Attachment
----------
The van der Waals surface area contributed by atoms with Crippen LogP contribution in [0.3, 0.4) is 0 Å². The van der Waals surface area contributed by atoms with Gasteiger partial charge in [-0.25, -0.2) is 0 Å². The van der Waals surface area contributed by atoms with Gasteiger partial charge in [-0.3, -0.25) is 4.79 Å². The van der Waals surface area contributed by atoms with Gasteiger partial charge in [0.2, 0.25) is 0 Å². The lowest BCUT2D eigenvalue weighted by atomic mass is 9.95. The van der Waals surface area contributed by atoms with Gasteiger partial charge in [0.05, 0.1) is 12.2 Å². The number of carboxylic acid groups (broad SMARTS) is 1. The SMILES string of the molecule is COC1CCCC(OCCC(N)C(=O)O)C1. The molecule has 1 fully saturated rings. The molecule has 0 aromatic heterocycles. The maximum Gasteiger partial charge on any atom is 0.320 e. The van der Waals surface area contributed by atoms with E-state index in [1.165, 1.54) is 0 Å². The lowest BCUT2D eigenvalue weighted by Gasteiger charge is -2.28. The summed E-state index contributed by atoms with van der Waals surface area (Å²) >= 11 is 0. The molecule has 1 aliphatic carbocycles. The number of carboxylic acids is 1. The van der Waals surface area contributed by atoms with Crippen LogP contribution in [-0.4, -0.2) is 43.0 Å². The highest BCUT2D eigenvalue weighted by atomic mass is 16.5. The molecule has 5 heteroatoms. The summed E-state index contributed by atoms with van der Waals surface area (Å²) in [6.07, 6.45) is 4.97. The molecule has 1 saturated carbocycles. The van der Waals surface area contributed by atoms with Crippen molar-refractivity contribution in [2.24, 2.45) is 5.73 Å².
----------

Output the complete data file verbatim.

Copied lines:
The van der Waals surface area contributed by atoms with Crippen LogP contribution in [0.3, 0.4) is 0 Å². The van der Waals surface area contributed by atoms with Gasteiger partial charge in [-0.25, -0.2) is 0 Å². The van der Waals surface area contributed by atoms with Gasteiger partial charge in [-0.3, -0.25) is 4.79 Å². The van der Waals surface area contributed by atoms with Gasteiger partial charge in [0.2, 0.25) is 0 Å². The lowest BCUT2D eigenvalue weighted by atomic mass is 9.95. The van der Waals surface area contributed by atoms with Gasteiger partial charge in [0.05, 0.1) is 12.2 Å². The number of carboxylic acid groups (broad SMARTS) is 1. The SMILES string of the molecule is COC1CCCC(OCCC(N)C(=O)O)C1. The molecule has 1 fully saturated rings. The molecule has 0 aromatic heterocycles. The maximum Gasteiger partial charge on any atom is 0.320 e. The van der Waals surface area contributed by atoms with E-state index in [1.165, 1.54) is 0 Å². The lowest BCUT2D eigenvalue weighted by Gasteiger charge is -2.28. The summed E-state index contributed by atoms with van der Waals surface area (Å²) >= 11 is 0. The molecule has 1 aliphatic carbocycles. The number of carboxylic acids is 1. The van der Waals surface area contributed by atoms with Crippen LogP contribution in [-0.4, -0.2) is 43.0 Å². The highest BCUT2D eigenvalue weighted by atomic mass is 16.5. The molecule has 5 heteroatoms. The summed E-state index contributed by atoms with van der Waals surface area (Å²) in [6.07, 6.45) is 4.97. The molecule has 1 saturated carbocycles. The van der Waals surface area contributed by atoms with Crippen molar-refractivity contribution in [2.24, 2.45) is 5.73 Å².